Eli Horowitz: The Bulls and that’s by design. It might be close, because Erik Spoelstra is a good coach and the Heat are going to compete every night, but the Heat are set up to maintain a decent core but still get into the lottery. The Bulls in signing Wade and Rondo were clearly looking to get back into the playoffs, and not getting at least an eighth seed would be a complete failure. Coaching is a concern for Chicago, but there’s just enough star power to break 40 wins, something the Heat will struggle to accomplish.
Lakers vs. Kings:
1.) What is D’Angelo Russell’s ceiling and how good can this young Lakers’ core be?
Bryan Toporek: Russell can be a multiple-time All-Star, and this young Lakers core could anchor the next great L.A. dynasty. Byron Scott did his damnedest to undermine Russell every step of the way during his rookie campaign, but in new head coach Luke Walton, he has an ideal mentor. Walton’s experience with Stephen Curry and the pass-heavy Golden State Warriors gives him the locker room clout that a rookie head coach desperately needs, and Russell already appears to be soaking up his guidance after surviving the dark cloud of the Scott era. Brandon Ingram should likewise make multiple All-Star Games throughout his career, but the big surprise this year is Julius Randle, who is showing flashes of a far more well-rounded skill set. If he can emerge as L.A.’s Draymond Green — Green himself has said Randle could be even better than him — the Lakers will be well on their way back from the Western Conference basement. If they can avoid sending their top-three-protected first-round pick to the Philadelphia 76ers next June by hitting the lottery jackpot, they’ll have one of the league’s best young foundations.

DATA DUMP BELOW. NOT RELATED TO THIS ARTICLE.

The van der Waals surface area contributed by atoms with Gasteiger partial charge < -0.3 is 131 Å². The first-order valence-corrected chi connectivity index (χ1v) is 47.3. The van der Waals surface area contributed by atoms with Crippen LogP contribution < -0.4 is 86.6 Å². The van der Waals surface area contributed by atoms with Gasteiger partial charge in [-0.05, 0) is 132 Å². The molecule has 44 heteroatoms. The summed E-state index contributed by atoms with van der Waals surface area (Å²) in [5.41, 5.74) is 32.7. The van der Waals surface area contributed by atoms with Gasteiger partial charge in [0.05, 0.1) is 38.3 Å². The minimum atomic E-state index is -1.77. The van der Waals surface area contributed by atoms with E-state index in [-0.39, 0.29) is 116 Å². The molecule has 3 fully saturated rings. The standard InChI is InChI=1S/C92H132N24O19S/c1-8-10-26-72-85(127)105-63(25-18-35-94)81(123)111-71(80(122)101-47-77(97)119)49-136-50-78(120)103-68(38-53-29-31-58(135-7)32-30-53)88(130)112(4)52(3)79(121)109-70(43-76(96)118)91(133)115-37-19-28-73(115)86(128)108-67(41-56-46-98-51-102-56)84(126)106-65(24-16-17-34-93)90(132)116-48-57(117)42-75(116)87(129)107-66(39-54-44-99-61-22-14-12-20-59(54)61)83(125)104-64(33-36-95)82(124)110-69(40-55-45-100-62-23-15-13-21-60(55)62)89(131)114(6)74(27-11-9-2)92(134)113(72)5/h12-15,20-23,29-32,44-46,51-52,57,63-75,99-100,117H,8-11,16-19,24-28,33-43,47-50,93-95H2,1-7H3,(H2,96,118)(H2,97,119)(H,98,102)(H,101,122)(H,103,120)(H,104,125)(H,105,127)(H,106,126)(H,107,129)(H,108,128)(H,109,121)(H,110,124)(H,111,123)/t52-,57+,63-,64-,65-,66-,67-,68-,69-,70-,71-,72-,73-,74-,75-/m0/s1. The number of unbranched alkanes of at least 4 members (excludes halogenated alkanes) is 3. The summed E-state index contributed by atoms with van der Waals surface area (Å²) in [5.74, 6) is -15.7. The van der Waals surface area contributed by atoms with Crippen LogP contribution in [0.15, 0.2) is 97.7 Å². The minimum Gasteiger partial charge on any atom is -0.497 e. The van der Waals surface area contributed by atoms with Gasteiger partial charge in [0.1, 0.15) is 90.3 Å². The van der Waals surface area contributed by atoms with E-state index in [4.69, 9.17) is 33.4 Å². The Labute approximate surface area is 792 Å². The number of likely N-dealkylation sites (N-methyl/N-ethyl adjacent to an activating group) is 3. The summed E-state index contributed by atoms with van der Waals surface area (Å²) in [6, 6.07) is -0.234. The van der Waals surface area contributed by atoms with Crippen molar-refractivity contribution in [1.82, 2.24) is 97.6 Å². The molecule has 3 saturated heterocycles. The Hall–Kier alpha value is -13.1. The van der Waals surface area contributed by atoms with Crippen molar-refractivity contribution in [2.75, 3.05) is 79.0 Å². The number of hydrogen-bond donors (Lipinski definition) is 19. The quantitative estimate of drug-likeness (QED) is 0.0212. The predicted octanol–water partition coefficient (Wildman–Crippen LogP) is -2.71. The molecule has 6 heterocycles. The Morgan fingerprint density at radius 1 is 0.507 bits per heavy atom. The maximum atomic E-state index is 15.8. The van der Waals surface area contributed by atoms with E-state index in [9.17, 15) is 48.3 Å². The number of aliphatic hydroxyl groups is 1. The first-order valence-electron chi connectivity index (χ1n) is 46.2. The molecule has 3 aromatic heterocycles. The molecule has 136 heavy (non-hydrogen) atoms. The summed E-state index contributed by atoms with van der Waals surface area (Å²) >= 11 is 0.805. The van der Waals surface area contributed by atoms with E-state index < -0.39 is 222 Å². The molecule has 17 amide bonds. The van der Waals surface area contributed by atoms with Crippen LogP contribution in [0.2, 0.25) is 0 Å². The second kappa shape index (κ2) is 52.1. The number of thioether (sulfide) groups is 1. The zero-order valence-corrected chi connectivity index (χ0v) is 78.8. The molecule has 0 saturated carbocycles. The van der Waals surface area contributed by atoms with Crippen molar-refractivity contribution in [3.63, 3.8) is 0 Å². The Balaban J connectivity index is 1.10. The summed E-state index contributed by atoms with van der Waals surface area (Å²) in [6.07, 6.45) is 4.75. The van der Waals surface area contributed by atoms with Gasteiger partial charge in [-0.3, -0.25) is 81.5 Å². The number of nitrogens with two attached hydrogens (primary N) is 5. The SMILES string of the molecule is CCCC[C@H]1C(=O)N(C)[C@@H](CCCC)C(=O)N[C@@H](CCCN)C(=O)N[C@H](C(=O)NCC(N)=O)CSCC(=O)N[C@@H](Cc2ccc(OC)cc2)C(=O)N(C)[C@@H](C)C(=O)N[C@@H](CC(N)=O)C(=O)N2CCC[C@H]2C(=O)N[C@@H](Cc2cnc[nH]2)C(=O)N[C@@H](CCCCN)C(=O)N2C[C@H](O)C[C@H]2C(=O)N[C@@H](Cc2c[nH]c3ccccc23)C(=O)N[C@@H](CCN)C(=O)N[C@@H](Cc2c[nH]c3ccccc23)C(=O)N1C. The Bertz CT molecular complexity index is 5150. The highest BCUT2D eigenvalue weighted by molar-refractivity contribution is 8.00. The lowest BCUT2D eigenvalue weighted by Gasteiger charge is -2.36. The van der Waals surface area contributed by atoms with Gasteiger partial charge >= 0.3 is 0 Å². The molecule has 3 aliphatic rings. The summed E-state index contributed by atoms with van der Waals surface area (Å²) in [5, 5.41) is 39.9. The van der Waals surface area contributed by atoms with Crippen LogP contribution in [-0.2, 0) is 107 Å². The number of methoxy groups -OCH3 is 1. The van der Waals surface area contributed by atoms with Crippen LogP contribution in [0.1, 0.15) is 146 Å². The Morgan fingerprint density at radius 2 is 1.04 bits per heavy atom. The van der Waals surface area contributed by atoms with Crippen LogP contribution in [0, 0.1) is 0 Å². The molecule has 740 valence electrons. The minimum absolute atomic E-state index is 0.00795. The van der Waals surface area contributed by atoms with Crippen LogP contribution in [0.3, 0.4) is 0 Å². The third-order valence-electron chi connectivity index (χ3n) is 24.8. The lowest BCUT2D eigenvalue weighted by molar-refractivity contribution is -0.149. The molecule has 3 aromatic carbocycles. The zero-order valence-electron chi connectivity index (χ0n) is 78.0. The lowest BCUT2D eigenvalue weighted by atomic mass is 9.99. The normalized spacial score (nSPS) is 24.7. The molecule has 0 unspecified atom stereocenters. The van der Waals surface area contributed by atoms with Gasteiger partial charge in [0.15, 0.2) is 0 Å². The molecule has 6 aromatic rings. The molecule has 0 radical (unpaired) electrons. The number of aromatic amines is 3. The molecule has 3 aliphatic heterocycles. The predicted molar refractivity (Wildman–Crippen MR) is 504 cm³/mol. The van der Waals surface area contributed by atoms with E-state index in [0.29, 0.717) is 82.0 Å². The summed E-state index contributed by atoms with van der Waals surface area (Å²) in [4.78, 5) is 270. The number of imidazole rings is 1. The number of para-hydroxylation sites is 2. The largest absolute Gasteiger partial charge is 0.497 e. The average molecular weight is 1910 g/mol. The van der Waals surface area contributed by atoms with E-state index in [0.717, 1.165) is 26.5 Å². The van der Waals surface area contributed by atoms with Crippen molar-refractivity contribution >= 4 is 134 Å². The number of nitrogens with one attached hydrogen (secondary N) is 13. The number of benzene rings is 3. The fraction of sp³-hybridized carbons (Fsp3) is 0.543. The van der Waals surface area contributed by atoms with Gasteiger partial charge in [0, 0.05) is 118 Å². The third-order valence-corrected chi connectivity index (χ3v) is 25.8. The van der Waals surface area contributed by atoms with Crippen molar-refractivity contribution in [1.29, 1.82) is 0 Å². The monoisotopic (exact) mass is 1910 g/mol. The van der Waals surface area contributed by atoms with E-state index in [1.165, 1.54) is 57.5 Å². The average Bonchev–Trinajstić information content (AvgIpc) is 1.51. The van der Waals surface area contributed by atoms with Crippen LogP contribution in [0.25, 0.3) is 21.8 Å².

Adam Joseph: This Lakers core is excellent, and it’s finally getting a chance to develop under a coach who knows how to get the most out of it rather than conducting a farcical year-long goodbye to Kobe Bryant. With Bryant out the door, the team can focus on the excellent young talents of Julius Randle, the ever underrated Larry Nance Jr, Brandon Ingram and of course D’Angelo Russell.Russell is an incredible talent and in a team that will allow him to make mistakes and learn from them. His shot selection will improve, as well as his long range shooting. Despite a stellar preseason we’re learning already that he’s still quite raw, but Walton makes out as a coach who is willing to be patient and foster Russell’s development. His ceiling is somewhere between Kemba Walker and Kyrie Irving, depending on how he shapes out as a playmaker and shooter.
Vivek Jacob: Best scoring point guard in the league one day? I’ve loved the maturity he’s shown so far this season. He’s doing exactly what Luke Walton wants, and while he hasn’t caught fire like he did in some of his preseason games, there’s a steadiness to his game this season that is helping the Lakers win games.
This could be a very good core, for a very long time. Whether he’s bringing the ball up the court or beating his man off the dribble, it’s special to see how fluid Julius Randle is with his movement. Jordan Clarkson continues to go from strength to strength, and is emerging as one of the main leaders of the team. Then there’s Brandon Ingram. This kid is special. For a rookie forward to play with a maturity in his game to the point where Walton has him running the team for stretches at the point, it shows just how far he can go. Lakers fans will have championship banners in their sights in four of five years.
Eli Horowitz: In his sophomore campaign, D’Angelo Russell is already posting 15 and five while shooting at league average from three. You can already see the impact of Head Coach Luke Walton, who has this team reading and reacting and playing fast but not sloppy. The Lakers are second in pace and are moving the ball quickly in the half-court as well. Walton’s system and player development are encouraging, and this young core will all benefit in a way they may not have with different coaching. Unless the Grizzlies are healthy and pull away, this team will stay in the hunt for the eigth-seed because teams like Denver, Sacramento, and Minnesota are all figuring themselves out. Russell is a year away from being an All Star, but the Lakers are building a team where there may be three or more all-star caliber players rather than one superstar.